An increasing number of companies, organizations, providers, and customers are interested in more circular and sustainable business models. This article, published in the prestigious Journal of Cleaner Production, features one of the more prominent models, functional sales, as viewed from a life cycle perspective and, in a novel way, its legal, environmental, and economic implications. So far, little has been published regarding these issues as they pertain to functional sales, making this article unique. Functional sales is in uncharted territory in the legal sphere, and the lack of legal regulation can only, to a certain extent, be overcome by a contract. A contract must consider the relationship to be long-term, and evaluation is important.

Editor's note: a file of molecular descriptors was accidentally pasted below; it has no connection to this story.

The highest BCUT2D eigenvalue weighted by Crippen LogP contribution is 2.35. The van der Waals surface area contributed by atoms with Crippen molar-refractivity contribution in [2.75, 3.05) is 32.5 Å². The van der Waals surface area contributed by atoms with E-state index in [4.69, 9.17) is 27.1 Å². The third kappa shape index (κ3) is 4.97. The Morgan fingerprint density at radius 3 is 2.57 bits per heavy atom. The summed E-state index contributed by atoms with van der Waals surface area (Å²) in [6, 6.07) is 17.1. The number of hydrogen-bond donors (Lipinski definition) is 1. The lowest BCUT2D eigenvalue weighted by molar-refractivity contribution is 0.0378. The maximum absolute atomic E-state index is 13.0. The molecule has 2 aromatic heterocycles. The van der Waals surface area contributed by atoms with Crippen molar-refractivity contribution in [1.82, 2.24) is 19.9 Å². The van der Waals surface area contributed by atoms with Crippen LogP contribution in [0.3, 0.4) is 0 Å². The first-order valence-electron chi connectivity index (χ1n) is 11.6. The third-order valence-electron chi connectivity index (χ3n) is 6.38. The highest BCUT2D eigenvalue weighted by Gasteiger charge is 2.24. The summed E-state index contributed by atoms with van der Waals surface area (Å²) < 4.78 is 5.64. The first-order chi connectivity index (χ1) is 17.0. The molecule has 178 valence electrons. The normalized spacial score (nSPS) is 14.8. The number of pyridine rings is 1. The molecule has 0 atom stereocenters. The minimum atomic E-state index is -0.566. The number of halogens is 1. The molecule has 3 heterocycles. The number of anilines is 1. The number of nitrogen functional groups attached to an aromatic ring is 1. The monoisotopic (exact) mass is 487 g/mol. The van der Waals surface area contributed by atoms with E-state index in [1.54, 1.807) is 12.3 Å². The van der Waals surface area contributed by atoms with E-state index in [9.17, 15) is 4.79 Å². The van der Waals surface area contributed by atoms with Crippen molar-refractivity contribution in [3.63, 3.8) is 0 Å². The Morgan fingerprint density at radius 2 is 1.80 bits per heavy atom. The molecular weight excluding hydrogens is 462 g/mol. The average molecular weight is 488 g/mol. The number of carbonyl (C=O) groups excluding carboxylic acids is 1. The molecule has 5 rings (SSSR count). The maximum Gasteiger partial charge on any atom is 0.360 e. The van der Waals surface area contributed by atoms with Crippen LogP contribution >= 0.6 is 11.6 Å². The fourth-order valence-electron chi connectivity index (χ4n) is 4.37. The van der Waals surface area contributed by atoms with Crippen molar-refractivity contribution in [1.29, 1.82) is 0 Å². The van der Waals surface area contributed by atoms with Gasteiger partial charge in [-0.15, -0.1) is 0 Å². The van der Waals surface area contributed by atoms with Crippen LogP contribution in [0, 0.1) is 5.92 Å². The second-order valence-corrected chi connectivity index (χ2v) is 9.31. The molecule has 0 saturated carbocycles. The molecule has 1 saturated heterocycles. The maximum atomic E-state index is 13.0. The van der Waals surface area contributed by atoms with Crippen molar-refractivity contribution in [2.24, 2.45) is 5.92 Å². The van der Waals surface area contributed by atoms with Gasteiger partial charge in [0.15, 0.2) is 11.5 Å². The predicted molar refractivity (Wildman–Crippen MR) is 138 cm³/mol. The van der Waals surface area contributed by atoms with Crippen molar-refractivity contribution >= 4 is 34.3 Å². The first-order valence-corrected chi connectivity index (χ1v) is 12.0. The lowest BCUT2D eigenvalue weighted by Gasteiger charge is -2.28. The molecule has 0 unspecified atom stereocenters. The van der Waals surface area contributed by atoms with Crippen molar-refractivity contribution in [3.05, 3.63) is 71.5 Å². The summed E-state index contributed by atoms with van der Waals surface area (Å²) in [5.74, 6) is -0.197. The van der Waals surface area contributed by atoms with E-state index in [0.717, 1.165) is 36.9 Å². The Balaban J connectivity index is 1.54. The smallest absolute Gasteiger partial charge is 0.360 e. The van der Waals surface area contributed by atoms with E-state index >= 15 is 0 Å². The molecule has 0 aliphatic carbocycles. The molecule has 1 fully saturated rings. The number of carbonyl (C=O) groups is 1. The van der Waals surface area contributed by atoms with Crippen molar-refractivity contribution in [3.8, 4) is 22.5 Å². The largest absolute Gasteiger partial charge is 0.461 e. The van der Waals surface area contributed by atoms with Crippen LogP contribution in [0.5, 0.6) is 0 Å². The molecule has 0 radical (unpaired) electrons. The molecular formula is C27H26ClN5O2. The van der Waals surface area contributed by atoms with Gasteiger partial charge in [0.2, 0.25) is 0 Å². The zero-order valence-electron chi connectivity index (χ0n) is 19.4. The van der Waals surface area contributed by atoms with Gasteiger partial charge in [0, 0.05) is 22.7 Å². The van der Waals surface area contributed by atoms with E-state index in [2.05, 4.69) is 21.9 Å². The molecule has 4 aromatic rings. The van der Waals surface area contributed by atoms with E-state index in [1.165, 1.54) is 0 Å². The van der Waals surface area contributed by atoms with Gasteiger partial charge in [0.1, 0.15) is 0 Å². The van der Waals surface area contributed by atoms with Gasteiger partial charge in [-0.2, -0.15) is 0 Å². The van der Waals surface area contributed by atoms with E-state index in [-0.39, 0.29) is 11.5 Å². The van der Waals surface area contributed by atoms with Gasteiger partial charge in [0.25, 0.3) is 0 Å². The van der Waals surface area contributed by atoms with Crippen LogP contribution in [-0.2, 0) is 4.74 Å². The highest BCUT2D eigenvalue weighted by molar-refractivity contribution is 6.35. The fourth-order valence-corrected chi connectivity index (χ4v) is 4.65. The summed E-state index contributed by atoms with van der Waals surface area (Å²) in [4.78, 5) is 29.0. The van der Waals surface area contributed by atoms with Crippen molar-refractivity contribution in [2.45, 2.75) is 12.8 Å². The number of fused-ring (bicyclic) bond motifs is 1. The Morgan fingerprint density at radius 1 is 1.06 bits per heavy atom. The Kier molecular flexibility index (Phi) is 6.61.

In this article, two different techniques for acquiring lighting representing product sales and functional sales are compared. It shows trade-off between environmental consequence and economic benefit and that qualitative aspects can be difficult to include in the contract and evaluation. The conclusion is that the ordinary purchase is supported by long-established rules and regulations so that such a legal transaction (acquisition) is quite conventional and uneventful. However, if the business model changes without a proper legal foundation, the parties of such contracts will find themselves in a legal wilderness, where the outcome of civil litigations is unpredictable. There are ways to circumvent these difficulties, which is demonstrated in this article, as well as the principal advantages of functional sales.

Read the full article here.